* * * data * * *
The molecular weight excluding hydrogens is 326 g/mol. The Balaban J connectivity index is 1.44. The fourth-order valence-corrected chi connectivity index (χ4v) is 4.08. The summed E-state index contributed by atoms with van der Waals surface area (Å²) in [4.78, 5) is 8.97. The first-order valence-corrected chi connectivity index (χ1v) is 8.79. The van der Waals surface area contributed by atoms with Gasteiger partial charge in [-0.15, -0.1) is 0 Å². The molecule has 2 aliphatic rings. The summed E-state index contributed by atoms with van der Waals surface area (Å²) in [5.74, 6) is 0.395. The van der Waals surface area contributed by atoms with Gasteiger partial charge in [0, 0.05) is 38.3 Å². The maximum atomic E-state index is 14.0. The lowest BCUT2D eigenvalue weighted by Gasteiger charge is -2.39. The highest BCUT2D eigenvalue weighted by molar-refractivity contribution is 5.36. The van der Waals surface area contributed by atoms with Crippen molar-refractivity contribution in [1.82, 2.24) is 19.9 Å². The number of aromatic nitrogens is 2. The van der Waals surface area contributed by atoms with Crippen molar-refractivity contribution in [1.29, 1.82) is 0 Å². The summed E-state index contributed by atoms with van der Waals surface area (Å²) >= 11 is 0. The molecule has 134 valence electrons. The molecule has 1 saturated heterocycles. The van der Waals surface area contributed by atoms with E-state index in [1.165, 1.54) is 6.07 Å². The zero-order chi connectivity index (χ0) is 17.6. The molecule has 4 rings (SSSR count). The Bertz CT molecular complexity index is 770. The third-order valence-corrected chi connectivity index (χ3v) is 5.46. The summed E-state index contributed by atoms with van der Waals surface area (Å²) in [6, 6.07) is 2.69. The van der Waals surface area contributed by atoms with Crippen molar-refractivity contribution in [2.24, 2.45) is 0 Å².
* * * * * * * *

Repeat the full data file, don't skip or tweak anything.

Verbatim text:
The molecular weight excluding hydrogens is 326 g/mol. The Balaban J connectivity index is 1.44. The fourth-order valence-corrected chi connectivity index (χ4v) is 4.08. The summed E-state index contributed by atoms with van der Waals surface area (Å²) in [4.78, 5) is 8.97. The first-order valence-corrected chi connectivity index (χ1v) is 8.79. The van der Waals surface area contributed by atoms with Gasteiger partial charge in [-0.15, -0.1) is 0 Å². The molecule has 2 aliphatic rings. The summed E-state index contributed by atoms with van der Waals surface area (Å²) in [5.74, 6) is 0.395. The van der Waals surface area contributed by atoms with Gasteiger partial charge in [0, 0.05) is 38.3 Å². The maximum atomic E-state index is 14.0. The lowest BCUT2D eigenvalue weighted by Gasteiger charge is -2.39. The highest BCUT2D eigenvalue weighted by molar-refractivity contribution is 5.36. The van der Waals surface area contributed by atoms with Crippen molar-refractivity contribution in [1.82, 2.24) is 19.9 Å². The number of aromatic nitrogens is 2. The van der Waals surface area contributed by atoms with Crippen molar-refractivity contribution in [1.29, 1.82) is 0 Å². The summed E-state index contributed by atoms with van der Waals surface area (Å²) >= 11 is 0. The molecule has 134 valence electrons. The molecule has 1 saturated heterocycles. The van der Waals surface area contributed by atoms with E-state index in [1.165, 1.54) is 6.07 Å². The zero-order chi connectivity index (χ0) is 17.6. The molecule has 4 rings (SSSR count). The Bertz CT molecular complexity index is 770. The third-order valence-corrected chi connectivity index (χ3v) is 5.46. The summed E-state index contributed by atoms with van der Waals surface area (Å²) in [6, 6.07) is 2.69. The van der Waals surface area contributed by atoms with Crippen molar-refractivity contribution in [2.24, 2.45) is 0 Å².